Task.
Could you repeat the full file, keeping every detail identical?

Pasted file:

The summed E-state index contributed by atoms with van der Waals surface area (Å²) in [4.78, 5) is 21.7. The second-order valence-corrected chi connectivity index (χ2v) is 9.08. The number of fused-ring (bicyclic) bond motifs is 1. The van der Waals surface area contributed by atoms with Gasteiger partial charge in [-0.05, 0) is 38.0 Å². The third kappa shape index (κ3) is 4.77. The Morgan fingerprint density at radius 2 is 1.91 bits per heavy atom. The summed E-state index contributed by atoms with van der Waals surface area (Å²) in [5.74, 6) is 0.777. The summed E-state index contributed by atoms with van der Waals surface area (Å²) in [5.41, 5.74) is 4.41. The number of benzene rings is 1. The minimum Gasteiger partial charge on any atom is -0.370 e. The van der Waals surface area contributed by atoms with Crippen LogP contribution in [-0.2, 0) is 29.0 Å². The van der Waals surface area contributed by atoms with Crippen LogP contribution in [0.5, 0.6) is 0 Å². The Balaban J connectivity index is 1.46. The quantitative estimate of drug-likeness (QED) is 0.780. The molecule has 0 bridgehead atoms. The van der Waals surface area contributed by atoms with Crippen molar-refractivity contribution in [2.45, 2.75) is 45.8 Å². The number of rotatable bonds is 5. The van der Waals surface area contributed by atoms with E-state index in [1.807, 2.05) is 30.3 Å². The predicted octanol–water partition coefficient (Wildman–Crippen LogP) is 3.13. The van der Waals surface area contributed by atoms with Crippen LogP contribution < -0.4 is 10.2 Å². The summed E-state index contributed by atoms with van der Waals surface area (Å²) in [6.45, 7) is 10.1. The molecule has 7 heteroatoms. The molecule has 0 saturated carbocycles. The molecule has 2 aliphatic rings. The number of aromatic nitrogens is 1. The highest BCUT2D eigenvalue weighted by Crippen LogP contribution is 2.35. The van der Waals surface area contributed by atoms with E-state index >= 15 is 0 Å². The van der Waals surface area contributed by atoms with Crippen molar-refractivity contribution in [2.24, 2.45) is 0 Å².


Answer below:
The summed E-state index contributed by atoms with van der Waals surface area (Å²) in [4.78, 5) is 21.7. The second-order valence-corrected chi connectivity index (χ2v) is 9.08. The number of fused-ring (bicyclic) bond motifs is 1. The van der Waals surface area contributed by atoms with Gasteiger partial charge in [-0.05, 0) is 38.0 Å². The third kappa shape index (κ3) is 4.77. The Morgan fingerprint density at radius 2 is 1.91 bits per heavy atom. The summed E-state index contributed by atoms with van der Waals surface area (Å²) in [5.74, 6) is 0.777. The summed E-state index contributed by atoms with van der Waals surface area (Å²) in [5.41, 5.74) is 4.41. The number of benzene rings is 1. The minimum Gasteiger partial charge on any atom is -0.370 e. The van der Waals surface area contributed by atoms with Crippen LogP contribution in [-0.2, 0) is 29.0 Å². The van der Waals surface area contributed by atoms with Crippen LogP contribution in [0.5, 0.6) is 0 Å². The Balaban J connectivity index is 1.46. The quantitative estimate of drug-likeness (QED) is 0.780. The molecule has 0 bridgehead atoms. The van der Waals surface area contributed by atoms with Crippen molar-refractivity contribution in [2.45, 2.75) is 45.8 Å². The number of rotatable bonds is 5. The van der Waals surface area contributed by atoms with E-state index in [1.807, 2.05) is 30.3 Å². The predicted octanol–water partition coefficient (Wildman–Crippen LogP) is 3.13. The van der Waals surface area contributed by atoms with Crippen LogP contribution < -0.4 is 10.2 Å². The summed E-state index contributed by atoms with van der Waals surface area (Å²) in [6.45, 7) is 10.1. The molecule has 7 heteroatoms. The molecule has 0 saturated carbocycles. The molecule has 2 aliphatic rings. The number of aromatic nitrogens is 1. The highest BCUT2D eigenvalue weighted by Crippen LogP contribution is 2.35. The van der Waals surface area contributed by atoms with E-state index >= 15 is 0 Å². The van der Waals surface area contributed by atoms with Crippen molar-refractivity contribution in [2.24, 2.45) is 0 Å².